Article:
By Matt Gross 

Uber revealed last week that the account details of 57 million people were stolen last year. As a high flying Silicon Valley startup and one of the fastest growing businesses in history, Uber might be expected to follow modern security practices. Instead, the scandal-plagued company has demonstrated failures in both security practice and security response.

The breach cleanup represents one of the early challenges for Uber's new CEO Dara Khosrowshahi. Khosrowshahi, who recently replaced controversial former founder and CEO Travis Kalanick, responded to the breach by firing Uber's chief security officer, Joe Sullivan, and publicly announcing the details of the event and cover up.

We now know that the breach occurred in October 2016 when hackers gained access to Uber files of personal data. The data stolen included 600 million driver's licenses and the names, email addresses, and phone numbers of 57 million users. The hackers contacted Uber to demand a ransom payment in return for the data.

One of the more questionable moves by former CSO Sullivan was the decision to pay the ransom. Most security experts, including the FBI, believe paying ransom is a bad idea. There is rarely any guarantee that the criminals will delete the data without keeping a copy of it. Paying ransom may also encourage other hackers to perform follow on attacks since ransom payments rarely stay secret among the dark webs of the hacking community. Significantly, it's a net loss for society too because it sets a dangerous precedent of financial incentive for cybercriminal behavior.

Some companies stay strong in the face of ransom demands. Last year a production partner of Netflix was hacked by a group called the TheDarkOverlord who stole a series of unaired episodes from Orange Is the New Black and other shows. They demanded 50 bitcoin (roughly $60,000 at that time) but Netflix didn't pay. The hackers released the videos online in retribution. Another brave institution was the Erie County Medical Center in upstate New York. When hackers took down their trauma center's computer system for six weeks, the staff managed to keep going with pen and paper. The hospital's CEO claimed, "This is a form of terrorism, these are criminals. In our case, we decided not to pay that ransom but make no mistake about it, this definitely affected our organization and it's going to cost us a lot of money in the long run.”

Other organizations give in and pay the ransom. Earlier this year, Alabama county officials paid as much as $50,000 to hackers after the county’s systems had been locked up and services impacted. In another example, a South Korean company paid 397.6 Bitcoin (about $1 million at the time) to recover data of 3,400 customers. And last year, Hollywood Presbyterian Medical Center paid $17,000 to unlock its data from hackers which had taken down their systems for 10 days.

The technical details of the Uber breach reveal big gaps in the company's security posture. The first mistake was a software developer at Uber revealed sensitive credentials in their code and uploaded the file to the company's source code repository at Github. The credentials were for Uber's hosting service at Amazon AWS. Such keys should always be guarded closely. With the keys to the kingdom in hand, the hackers accessed the Amazon AWS account and stole large amounts of personal data that Uber had collected on its users and its drivers.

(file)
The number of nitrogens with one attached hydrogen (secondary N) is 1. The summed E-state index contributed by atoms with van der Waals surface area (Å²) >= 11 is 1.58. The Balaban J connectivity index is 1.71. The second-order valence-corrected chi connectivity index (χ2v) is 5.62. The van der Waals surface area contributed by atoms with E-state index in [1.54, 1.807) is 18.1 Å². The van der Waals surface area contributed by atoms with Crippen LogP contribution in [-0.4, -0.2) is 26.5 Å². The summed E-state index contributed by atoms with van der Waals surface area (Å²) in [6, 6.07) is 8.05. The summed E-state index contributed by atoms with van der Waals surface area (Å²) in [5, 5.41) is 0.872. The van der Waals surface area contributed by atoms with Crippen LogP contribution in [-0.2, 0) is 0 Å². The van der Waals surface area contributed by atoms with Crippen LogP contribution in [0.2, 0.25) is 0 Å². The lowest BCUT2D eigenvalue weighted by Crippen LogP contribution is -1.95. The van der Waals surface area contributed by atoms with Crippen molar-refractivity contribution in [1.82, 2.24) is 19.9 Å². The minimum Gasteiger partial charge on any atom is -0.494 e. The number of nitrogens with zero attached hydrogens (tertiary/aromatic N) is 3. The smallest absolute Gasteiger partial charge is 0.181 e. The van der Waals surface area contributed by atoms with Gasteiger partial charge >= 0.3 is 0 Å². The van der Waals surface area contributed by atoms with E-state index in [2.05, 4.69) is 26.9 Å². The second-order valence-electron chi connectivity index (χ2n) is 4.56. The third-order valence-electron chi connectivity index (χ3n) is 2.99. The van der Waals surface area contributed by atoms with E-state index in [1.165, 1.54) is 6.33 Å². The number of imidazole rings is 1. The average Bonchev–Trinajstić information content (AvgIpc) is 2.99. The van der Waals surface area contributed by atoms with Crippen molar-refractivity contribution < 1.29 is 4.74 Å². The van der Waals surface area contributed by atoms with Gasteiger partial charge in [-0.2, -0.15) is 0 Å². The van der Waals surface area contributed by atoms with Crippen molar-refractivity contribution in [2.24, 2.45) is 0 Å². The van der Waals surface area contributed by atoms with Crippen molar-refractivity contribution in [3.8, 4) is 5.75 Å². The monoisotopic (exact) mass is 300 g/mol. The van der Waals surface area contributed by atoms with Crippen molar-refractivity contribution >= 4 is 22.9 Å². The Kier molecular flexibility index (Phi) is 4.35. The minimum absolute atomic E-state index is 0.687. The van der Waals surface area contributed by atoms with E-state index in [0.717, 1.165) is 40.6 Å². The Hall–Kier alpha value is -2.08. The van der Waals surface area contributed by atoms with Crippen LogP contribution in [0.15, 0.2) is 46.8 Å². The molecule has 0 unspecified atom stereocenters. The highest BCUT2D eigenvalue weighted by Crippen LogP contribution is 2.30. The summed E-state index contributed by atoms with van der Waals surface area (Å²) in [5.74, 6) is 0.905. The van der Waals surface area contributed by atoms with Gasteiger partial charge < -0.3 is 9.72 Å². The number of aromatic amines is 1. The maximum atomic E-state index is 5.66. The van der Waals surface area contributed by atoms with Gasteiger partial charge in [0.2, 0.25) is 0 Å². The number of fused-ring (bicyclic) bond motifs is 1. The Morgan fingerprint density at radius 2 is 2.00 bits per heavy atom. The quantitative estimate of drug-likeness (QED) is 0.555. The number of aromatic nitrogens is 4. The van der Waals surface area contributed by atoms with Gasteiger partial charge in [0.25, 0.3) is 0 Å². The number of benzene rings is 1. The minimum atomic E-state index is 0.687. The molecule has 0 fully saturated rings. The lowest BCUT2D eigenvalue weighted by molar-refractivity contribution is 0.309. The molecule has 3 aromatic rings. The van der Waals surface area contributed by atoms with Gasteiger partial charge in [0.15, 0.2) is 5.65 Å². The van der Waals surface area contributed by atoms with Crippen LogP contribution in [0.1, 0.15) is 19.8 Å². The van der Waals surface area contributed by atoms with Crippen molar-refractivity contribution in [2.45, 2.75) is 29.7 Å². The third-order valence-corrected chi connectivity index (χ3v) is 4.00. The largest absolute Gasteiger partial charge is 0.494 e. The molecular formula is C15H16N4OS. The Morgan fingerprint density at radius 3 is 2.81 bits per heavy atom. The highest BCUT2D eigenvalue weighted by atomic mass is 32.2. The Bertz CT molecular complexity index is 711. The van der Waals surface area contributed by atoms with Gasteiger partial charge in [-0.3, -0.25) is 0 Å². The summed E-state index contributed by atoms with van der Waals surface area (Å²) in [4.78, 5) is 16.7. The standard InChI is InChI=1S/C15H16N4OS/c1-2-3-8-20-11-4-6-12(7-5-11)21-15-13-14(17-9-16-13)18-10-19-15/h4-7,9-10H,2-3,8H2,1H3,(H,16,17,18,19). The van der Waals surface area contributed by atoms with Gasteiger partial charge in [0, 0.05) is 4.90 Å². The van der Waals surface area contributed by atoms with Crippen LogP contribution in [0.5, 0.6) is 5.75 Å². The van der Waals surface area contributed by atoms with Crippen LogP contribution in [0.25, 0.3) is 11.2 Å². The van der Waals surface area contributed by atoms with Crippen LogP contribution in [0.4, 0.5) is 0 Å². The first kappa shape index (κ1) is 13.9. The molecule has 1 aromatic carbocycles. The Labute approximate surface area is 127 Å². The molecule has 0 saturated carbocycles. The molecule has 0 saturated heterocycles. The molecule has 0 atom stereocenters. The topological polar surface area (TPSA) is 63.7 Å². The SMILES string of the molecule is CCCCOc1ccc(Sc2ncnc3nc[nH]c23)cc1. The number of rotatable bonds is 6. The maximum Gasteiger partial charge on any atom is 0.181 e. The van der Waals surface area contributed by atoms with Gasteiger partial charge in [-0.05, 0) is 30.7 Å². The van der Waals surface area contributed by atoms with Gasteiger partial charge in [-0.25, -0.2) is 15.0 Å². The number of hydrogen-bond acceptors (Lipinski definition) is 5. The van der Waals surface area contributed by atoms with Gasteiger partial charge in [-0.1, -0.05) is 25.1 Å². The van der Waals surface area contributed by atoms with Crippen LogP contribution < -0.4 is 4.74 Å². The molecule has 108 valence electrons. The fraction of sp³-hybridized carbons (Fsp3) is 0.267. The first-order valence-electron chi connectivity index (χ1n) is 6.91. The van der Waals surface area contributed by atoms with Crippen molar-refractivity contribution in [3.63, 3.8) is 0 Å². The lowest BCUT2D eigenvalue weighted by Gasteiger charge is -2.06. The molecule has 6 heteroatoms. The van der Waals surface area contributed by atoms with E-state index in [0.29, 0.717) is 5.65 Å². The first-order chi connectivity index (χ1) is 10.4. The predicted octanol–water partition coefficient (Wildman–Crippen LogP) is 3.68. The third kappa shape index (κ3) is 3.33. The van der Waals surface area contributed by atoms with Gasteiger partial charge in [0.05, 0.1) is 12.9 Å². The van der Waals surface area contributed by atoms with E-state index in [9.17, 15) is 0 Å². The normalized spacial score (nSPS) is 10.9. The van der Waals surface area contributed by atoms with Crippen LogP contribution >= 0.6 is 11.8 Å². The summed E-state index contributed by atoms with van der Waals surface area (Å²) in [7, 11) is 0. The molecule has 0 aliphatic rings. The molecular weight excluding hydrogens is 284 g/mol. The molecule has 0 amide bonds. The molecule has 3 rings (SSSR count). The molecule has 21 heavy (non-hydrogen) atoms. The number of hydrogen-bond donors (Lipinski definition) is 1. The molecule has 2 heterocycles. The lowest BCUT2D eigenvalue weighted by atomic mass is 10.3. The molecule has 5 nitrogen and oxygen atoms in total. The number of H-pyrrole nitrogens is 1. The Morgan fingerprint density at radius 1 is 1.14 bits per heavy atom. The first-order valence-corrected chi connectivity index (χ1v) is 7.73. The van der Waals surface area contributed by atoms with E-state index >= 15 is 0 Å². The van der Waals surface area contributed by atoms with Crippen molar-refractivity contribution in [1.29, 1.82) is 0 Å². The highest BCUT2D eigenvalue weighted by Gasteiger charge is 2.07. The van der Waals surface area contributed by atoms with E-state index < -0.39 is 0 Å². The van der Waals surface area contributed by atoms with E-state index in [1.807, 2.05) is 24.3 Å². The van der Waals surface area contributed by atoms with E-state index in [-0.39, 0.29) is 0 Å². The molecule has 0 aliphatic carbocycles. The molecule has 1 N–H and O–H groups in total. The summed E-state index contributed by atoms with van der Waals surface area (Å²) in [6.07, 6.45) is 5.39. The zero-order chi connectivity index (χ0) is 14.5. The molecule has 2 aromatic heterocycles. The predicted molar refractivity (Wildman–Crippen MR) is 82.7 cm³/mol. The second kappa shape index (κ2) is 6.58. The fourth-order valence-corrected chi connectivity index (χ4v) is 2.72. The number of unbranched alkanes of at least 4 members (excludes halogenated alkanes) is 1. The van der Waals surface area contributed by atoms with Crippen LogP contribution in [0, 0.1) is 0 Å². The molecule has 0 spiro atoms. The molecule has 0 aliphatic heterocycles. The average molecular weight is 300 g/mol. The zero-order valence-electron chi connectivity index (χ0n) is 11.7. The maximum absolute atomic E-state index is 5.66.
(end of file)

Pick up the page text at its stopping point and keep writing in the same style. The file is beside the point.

Inadvertent sharing of credentials in source code is a frighteningly common problem and is often a red flag that deeper security problems are present. There a number of practices to avoid such a problem. One practice is to do automated scanning of the code repository for anything that looks like sensitive information. Another is to create many sets of credentials that are each severely limited in data access and can only be used in specific circumstances. Complementing these techniques is to keep credentials in a separate repository such as Amazon KMS with end-to-end encryption and in-memory storage.

In fact, Uber should have been prepared because they had made this mistake before. In 2014 a breach occurred due to a developer leaving an authentication key in code on Github that resulted in the theft of data on 50,000 drivers.

Another point of failure was Uber's inability to protect its source code. While it hasn't been published exactly how hackers gained access to Uber's Github repository, there are a few potential ways that hackers could have gained access. One possibility is that they took advantage of someone with access to the source code repository who had dangerously reused a password; reusing a password is risky because the password could have been revealed in some prior breach elsewhere. Or perhaps they stole the password through social engineering. For these failures, there are relatively straightforward security remedies. A source code repository should be set up with multi-factor authentication, ideally using a key fob or authentication app and not text messaging which is less secure. Additionally, employees and contractors should be required to use complex passwords which are unique and stored only in a password manager. And when an employee or contractor departs, a process should be in place to immediately revoke their access. To tighten the hatches still further, all employees and contractors should be trained in recognizing social engineering attacks.

While none of the security mistakes that Uber made are unusual among software developers, they are certainly dangerous. One would think a company of the size and valuation of Uber would hold themselves to a higher standard and a lower risk threshold.